Israel has one glaring problem: lousy timing. Most of Israel’s apparent problems, certainly the ones its critics claim it has, emerge from Israel’s repeated inability to be synchronized with prevailing global moods. But patience has its rewards—over time, as challenges facing Israel turn out to be global rather than local, Israel’s failings appear so much less so, if at all.
Consider, as an appetizer, the minor but remarkably annoying issue of airport security. During the 1990s, when I was working on projects in Israel for a global consulting firm, senior partners of the firm would arrive in Israel for a two- to three-day stay to oversee the projects. They would invariably arrive angry. Fuming, really. “What is this crazy security you have at your airports? How dare they look in my bag? How do you ever expect to be part of the global economy if you carry on this way?” The Israelis among us would bow our heads in shame, apologize profusely and mumble something about necessity and terrorism.
Cut to 9/11. Cut to the shoe-bomber. Cut to the liquid terrorism plots. Having spent, since 2011, cumulative hundreds of hours waiting in airport security lines around the world, I can safely argue that that Israel’s Ben-Gurion Airport is one of the world’s sanest. No need to take off shoes or belts. No fussing with tiny liquid bottles. Ben-Gurion has a security system that has been honed through decades of battling terrorism, yet designed to enable the existence of an open society.
Indeed, consider the battle against terrorism more broadly: For much of its existence, Israel had to face not only terrorism, but also persistent criticism that it is too heavy-handed in its dealings with terrorism, too prone to “disproportional” response. The Patriot Act and the wars in Iraq and Afghanistan should have been sufficient to put that criticism to bed, but for me, it took having a close-up experience of terrorism abroad to better appreciate Israel’s response. Several months ago, while on an extended stay in France, I was several feet away from the largest terrorist attack ever perpetrated by a single attacker, the Bastille Day massacre in Nice. A nineteen-ton white truck rampaged through a crowd of tens of thousands, killing families for two kilometers while meeting no resistance. As people were already lying dead, families throughout the Nice Promenade were enjoying the festivities, given no warning and having no sense of the impending danger.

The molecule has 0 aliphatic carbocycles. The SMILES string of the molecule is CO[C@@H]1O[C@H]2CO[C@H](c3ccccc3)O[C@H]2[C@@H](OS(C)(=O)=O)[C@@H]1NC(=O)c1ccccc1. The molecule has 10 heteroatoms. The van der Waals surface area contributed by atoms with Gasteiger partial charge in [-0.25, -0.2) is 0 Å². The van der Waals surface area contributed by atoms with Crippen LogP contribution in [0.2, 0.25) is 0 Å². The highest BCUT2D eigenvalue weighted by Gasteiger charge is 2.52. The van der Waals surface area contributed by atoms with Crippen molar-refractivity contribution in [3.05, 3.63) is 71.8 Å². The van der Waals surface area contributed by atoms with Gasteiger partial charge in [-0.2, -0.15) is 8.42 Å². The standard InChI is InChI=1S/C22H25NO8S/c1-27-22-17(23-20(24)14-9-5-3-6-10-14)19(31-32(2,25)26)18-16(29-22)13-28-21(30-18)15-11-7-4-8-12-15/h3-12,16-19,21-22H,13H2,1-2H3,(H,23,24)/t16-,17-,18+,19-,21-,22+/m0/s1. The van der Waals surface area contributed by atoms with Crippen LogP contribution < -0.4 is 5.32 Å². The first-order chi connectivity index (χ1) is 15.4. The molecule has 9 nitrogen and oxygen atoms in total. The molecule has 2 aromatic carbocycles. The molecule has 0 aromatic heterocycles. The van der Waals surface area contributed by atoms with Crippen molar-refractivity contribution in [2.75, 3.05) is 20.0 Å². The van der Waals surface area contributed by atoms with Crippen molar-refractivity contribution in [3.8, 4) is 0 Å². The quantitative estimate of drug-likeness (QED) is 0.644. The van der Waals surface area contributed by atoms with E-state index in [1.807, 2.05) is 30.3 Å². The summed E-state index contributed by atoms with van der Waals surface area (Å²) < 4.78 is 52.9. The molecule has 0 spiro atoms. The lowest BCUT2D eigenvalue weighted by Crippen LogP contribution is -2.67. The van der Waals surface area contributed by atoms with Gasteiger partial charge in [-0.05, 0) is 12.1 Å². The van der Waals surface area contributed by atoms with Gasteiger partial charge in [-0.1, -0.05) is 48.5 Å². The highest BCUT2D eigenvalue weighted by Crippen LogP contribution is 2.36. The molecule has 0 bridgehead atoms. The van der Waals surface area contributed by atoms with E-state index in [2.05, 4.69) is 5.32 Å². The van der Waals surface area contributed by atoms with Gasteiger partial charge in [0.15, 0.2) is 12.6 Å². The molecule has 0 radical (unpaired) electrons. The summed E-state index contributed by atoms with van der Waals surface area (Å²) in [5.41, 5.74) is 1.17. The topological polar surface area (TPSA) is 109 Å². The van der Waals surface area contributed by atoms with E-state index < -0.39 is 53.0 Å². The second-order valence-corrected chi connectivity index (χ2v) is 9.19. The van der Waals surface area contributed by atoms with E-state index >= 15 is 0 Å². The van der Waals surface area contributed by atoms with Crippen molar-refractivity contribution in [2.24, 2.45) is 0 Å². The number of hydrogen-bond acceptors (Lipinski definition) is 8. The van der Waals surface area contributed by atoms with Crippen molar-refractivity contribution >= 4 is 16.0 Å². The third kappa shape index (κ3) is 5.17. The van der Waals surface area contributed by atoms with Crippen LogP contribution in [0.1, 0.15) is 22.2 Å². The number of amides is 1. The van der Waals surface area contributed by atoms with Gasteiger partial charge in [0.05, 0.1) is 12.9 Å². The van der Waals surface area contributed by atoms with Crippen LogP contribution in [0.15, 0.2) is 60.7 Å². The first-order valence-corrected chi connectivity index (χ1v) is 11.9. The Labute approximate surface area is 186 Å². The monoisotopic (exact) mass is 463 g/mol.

In response, France declared an extended state of emergency, sent its army and various security forces to the street, mixing it with a bizarre campaign to hunt down women in burkinis on its beaches. Some officials even excused the gross incompetence that enabled the massacre by wondering, “How long could a country have its guard up?” To which one response was “The State of Israel, 68 years and counting.” Indeed, witnessing the French response, I wanted nothing more than to return to Israel, and soon. I wanted to go back to a country where people knew that when a massive truck rams into a crowd, it is not a traffic accident—and the driver is shot on sight. I also wanted to live in a country that fights terrorism while enabling its Muslim minority to dress as they will.
Consider finally the question of nationalism. For years, if not decades, Israel has been subject to criticism for its supposed retrograde insistence on maintaining and fighting for a nation-state of the Jewish people. Jewish nationalism, also known as Zionism, was subject to a sustained onslaught as a singularly depraved idea. Even at its most benign, the criticism looked down on Zionism and Israel as a last vestige of a past world, where humans still cared for their nations and peoples, and were willing to sacrifice their very lives to sustain them. Quite a few critics conveyed the sense it was distasteful, bad manners really, on behalf of the pesky Jews to insist on their right to self-determination in a nation-state of their own. In a world committed to a post-national universalist vision, Israel supposedly stood out uniquely as an eyesore.